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As noted in another post, in September, I finally had the chance to meet Stan Lai—the great Taiwanese playwright, theatre director and Berkeley grad— as part of a Berkeley-Taipei celebration.
How terrific then to be able see him and his work back in the Bay Area when his new work, THE VILLAGE, made its Bay Area premiere at the Flint Center in Cupertino. The show completely sold out the thousand plus auditorium, and I felt quite privileged to be in the midst of the exhilarated crowd. While I had read in advance as much as I could in English, I was still astounded by the poignance, humor, and scale of The Village.

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BAY AREA ARTS: PAI and Pocha Nostra

Last week offered the chance to experience two important time-based art initiatives in one evening. The Performance Art Institute, initially conceived with Marina Abramovic and now led entirely by her co-founder Stephen Tourrell, has an absolutely incredible space (I should say spaces) on Sutter Street.
As a partner in the already successful Toomey Tourrell gallery, Stephen has turned his attention to performance and has secured a multi-storied space for rehearsal, performance, and display. It also has rooms to house visiting groups and a variety of sequestered convivial spaces throughout. How did he do it?

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CHARETTE: Ken Goldberg

Ken asked us to invite a selected group of faculty to help him think about the formal structure of an installation entitled “Are We There Yet?” which will invite receivers to reflect upon the interrogative impulses behind the dynamic construction of past and contemporary Jewish identity. It will also be employing systems developed by Meyer Sound as well as Ken’s team of doctoral students in his robotics lab at UCB to create an installation that responds sonically to receivers’ movements in the space.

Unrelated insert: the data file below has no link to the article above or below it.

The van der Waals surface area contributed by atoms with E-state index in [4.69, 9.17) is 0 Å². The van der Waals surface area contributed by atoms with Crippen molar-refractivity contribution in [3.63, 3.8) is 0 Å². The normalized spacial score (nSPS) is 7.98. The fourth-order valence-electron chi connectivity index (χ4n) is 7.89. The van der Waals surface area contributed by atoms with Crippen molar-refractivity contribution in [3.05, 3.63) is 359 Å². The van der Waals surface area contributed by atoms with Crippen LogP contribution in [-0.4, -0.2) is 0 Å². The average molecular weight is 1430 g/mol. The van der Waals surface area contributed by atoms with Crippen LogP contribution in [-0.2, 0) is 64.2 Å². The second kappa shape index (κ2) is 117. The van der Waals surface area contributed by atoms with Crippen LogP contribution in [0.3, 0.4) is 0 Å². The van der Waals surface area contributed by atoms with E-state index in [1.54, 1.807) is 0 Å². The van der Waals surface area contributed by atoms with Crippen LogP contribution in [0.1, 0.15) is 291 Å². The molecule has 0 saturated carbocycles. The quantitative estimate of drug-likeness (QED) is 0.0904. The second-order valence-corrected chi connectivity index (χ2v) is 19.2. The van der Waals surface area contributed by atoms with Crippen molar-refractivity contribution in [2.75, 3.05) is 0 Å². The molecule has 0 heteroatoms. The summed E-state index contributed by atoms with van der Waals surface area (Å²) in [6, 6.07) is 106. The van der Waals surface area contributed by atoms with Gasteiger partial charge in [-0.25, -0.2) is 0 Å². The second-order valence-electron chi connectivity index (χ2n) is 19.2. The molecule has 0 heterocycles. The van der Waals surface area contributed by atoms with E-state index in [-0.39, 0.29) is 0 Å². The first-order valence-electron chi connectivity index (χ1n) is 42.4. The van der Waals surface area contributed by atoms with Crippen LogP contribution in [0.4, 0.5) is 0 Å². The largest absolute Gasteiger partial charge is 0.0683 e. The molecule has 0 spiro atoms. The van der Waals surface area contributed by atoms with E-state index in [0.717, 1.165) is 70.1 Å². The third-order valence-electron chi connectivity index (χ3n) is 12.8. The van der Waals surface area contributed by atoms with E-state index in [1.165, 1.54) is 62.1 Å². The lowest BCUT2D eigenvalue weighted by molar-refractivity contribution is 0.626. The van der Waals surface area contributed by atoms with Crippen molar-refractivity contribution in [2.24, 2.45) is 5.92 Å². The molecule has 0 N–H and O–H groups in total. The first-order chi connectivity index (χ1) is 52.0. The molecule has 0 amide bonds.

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BAY AREA ARTS: The Brother/Sister Plays

McCraney’s reputation as one of the “hottest” “emerging” American playwrights only begins to do justice to his skill and depth of vision, and the decision on the part of A.C.T., Marin Theatre, and the Magic to bring the trilogy to the Bay Area allowed audiences here to see why. McCraney grew up in the housing projects of Liberty City in Miami-Dade County and describes his work as an attempt to bring forward the theatricality of that landscape into theaters unused to experiencing it.

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BAY AREA ARTS: Etiquette at YBCA

I had the chance to experience “Etiquette” under the auspices of Yerba Buena Center for the Arts earlier this semester.
I have been interested in the admittedly over-used concept of “relational aesthetics” over the last couple of years, thinking in particular about 1) how this turn in contemporary visual art is part and parcel of a related turn in experimental theatre and 2) how and with what modifications this turn addresses socio-political issues, i.e. the vexed but intriguing question of “commitment” in art practice.

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SALON: Ed Campion

Ed is a leader in the fields of electronic and digital music composition, crafting what are not so much “scores” but alternate “systems” for composing, calibrating, integrating, and synthesizing musical and sonic forms. Cal Performances director, Matías Tarnalpolsky, joined us for a pre-show talk and a post-show reception to help us think about the beauty of Campion’s work, the challenge to “authorship” it launches, and the new skills it requires of its musicians.

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ARTS ELSEWHERE: The School of Social Work at the University of Washington recently reconnected with the historical formation of the field, that is, with what we would now call its nascent “interdisciplinarity” in the arts. The late 19th century reformers who sought something other than a charity model to address the social ills of their […]